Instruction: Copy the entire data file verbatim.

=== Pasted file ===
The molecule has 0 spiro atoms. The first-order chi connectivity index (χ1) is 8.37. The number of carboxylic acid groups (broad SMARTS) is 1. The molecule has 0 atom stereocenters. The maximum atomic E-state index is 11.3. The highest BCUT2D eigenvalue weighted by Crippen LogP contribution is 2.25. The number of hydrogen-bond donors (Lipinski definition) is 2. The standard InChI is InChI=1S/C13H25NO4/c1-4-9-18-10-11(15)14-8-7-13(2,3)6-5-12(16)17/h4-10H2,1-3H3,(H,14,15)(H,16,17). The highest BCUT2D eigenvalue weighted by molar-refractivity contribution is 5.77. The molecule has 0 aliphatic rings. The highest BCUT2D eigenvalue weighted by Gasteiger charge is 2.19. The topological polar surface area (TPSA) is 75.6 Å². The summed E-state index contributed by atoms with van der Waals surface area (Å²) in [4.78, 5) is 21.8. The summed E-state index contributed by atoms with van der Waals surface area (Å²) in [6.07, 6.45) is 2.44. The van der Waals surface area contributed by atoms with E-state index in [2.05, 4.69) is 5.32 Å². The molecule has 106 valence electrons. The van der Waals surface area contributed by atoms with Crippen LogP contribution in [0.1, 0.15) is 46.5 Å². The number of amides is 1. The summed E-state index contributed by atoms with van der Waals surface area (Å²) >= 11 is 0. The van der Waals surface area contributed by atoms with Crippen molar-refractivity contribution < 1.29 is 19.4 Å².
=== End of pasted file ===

The molecule has 0 spiro atoms. The first-order chi connectivity index (χ1) is 8.37. The number of carboxylic acid groups (broad SMARTS) is 1. The molecule has 0 atom stereocenters. The maximum atomic E-state index is 11.3. The highest BCUT2D eigenvalue weighted by Crippen LogP contribution is 2.25. The number of hydrogen-bond donors (Lipinski definition) is 2. The standard InChI is InChI=1S/C13H25NO4/c1-4-9-18-10-11(15)14-8-7-13(2,3)6-5-12(16)17/h4-10H2,1-3H3,(H,14,15)(H,16,17). The highest BCUT2D eigenvalue weighted by molar-refractivity contribution is 5.77. The molecule has 0 aliphatic rings. The highest BCUT2D eigenvalue weighted by Gasteiger charge is 2.19. The topological polar surface area (TPSA) is 75.6 Å². The summed E-state index contributed by atoms with van der Waals surface area (Å²) in [4.78, 5) is 21.8. The summed E-state index contributed by atoms with van der Waals surface area (Å²) in [6.07, 6.45) is 2.44. The van der Waals surface area contributed by atoms with E-state index in [2.05, 4.69) is 5.32 Å². The molecule has 106 valence electrons. The van der Waals surface area contributed by atoms with Crippen LogP contribution in [0.1, 0.15) is 46.5 Å². The number of amides is 1. The summed E-state index contributed by atoms with van der Waals surface area (Å²) >= 11 is 0. The van der Waals surface area contributed by atoms with Crippen molar-refractivity contribution < 1.29 is 19.4 Å².